We also made a pretty major shift in our organization in client services at IMPACT at the same time, so I focused on supporting my team through that, the speech, I figured, would take care of itself.
Time to Meet With Marcus
Can we all just take just a moment so I can Fan Girl Freak Out over the fact that I get to work alongside Marcus Sheridan?!
Okay, I'm done.
But, seriously - he is simply wonderful, so generous with his knowledge, and a wonderful coach.
Since many of us at IMPACT Live 2018 were first-time or still young speakers, we all had the opportunity to schedule time with Marcus to review our speeches.
I was especially nervous, not because he's Marcus Sheridan, but because I'm incredibly passionate about the topic of high-performers and my speech is actually the public debut of a theory that I've been forming together with Stacy Willis for the last year.
The importance of not only communicating effectively to the audience but ensuring what was shared is accurate and actually helpful for the people attending was not lost on me.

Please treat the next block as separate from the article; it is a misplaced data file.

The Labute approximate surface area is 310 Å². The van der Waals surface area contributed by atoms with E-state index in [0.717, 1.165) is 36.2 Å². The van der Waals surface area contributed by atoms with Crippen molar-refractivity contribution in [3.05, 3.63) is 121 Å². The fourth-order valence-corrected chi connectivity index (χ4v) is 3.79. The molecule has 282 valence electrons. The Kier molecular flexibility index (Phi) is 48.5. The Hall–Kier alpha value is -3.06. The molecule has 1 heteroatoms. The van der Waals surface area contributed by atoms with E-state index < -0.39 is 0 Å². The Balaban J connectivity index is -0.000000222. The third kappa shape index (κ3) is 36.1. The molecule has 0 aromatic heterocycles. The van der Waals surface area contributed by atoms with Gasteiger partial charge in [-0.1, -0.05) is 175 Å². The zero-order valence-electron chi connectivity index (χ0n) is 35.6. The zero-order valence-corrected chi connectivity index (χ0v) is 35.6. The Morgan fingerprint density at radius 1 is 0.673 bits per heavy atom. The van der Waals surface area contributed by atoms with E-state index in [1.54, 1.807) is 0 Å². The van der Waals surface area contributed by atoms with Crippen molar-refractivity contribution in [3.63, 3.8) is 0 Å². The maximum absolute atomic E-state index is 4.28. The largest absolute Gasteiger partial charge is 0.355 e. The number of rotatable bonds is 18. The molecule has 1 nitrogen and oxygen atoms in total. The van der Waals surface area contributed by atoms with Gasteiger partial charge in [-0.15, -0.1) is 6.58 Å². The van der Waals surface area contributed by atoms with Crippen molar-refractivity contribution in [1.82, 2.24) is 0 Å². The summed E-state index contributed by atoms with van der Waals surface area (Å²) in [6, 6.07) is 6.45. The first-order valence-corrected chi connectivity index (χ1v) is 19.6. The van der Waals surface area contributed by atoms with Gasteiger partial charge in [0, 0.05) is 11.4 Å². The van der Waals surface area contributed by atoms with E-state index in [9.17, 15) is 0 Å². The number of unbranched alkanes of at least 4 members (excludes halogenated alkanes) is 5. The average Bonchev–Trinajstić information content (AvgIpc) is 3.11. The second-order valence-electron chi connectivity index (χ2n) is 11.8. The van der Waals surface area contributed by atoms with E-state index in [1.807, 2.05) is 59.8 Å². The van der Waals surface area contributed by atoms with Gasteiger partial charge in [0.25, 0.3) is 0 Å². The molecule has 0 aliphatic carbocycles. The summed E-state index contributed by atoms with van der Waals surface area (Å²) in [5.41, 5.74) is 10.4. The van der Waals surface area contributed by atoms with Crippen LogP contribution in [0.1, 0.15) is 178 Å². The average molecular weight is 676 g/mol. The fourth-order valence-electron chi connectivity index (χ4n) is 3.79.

Plus, I hadn't really mentally devoted time to it for weeks and the pressure to get it right was on.
I spent all of Saturday at our local coffee shop Googling things like:
- How to write a speech
- How to write a speech that doesn't suck
- How to not make a fool of yourself on stage
- How to convince yourself that you should be on stage
Dakota Hersey, a fabulous Account Executive here shared notes from an INBOUND session a few years ago that Tamsen Webster did and her resources ended up answering every single question above.
Using Tamsen's guide, I had a pretty solid outline of what I want to say on stage.
Actually, her outline even ended up becoming the foundation of a major section of the manuscript Stacy and I are co-writing on the topic of high-performers, but I digress.
The same Saturday that I ended up restructuring everything I had been working on, I presented the concept to Marcus.
Leaving that meeting with him, I felt so empowered.
He had wonderful insight on how best to present the information on stage and really helped me see that I was having a conversation on stage, not talking to a room full of car test dummies.
Honestly, in the weeks and even days leading up to the event, I wasn't super nervous.
I wanted to first make sure that my logic, data, and opinions were solid.